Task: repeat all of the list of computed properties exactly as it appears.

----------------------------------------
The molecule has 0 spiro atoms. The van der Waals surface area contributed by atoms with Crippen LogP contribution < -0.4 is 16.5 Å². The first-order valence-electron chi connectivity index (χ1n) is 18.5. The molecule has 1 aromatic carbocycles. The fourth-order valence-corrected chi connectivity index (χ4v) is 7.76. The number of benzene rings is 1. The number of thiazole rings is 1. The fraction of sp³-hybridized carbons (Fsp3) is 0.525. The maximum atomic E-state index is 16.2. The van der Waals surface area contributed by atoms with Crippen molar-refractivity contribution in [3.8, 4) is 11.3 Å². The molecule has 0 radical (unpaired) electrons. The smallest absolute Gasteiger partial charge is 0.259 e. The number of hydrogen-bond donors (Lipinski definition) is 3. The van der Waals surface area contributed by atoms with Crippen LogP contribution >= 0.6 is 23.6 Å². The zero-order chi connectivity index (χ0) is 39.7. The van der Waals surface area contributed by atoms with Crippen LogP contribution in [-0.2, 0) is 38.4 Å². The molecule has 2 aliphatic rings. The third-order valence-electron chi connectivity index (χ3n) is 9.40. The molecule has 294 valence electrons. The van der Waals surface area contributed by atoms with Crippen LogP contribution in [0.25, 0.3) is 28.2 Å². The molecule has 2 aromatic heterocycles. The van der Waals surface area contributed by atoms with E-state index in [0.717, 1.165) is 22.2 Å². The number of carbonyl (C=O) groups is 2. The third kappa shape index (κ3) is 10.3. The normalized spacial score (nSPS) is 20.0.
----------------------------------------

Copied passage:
The molecule has 0 spiro atoms. The van der Waals surface area contributed by atoms with Crippen LogP contribution < -0.4 is 16.5 Å². The first-order valence-electron chi connectivity index (χ1n) is 18.5. The molecule has 1 aromatic carbocycles. The fourth-order valence-corrected chi connectivity index (χ4v) is 7.76. The number of benzene rings is 1. The number of thiazole rings is 1. The fraction of sp³-hybridized carbons (Fsp3) is 0.525. The maximum atomic E-state index is 16.2. The van der Waals surface area contributed by atoms with Crippen molar-refractivity contribution in [3.8, 4) is 11.3 Å². The molecule has 0 radical (unpaired) electrons. The smallest absolute Gasteiger partial charge is 0.259 e. The number of hydrogen-bond donors (Lipinski definition) is 3. The van der Waals surface area contributed by atoms with Crippen LogP contribution >= 0.6 is 23.6 Å². The zero-order chi connectivity index (χ0) is 39.7. The van der Waals surface area contributed by atoms with Crippen LogP contribution in [-0.2, 0) is 38.4 Å². The molecule has 2 aliphatic rings. The third-order valence-electron chi connectivity index (χ3n) is 9.40. The molecule has 294 valence electrons. The van der Waals surface area contributed by atoms with Crippen LogP contribution in [0.25, 0.3) is 28.2 Å². The molecule has 2 aromatic heterocycles. The van der Waals surface area contributed by atoms with E-state index in [0.717, 1.165) is 22.2 Å². The number of carbonyl (C=O) groups is 2. The third kappa shape index (κ3) is 10.3. The normalized spacial score (nSPS) is 20.0.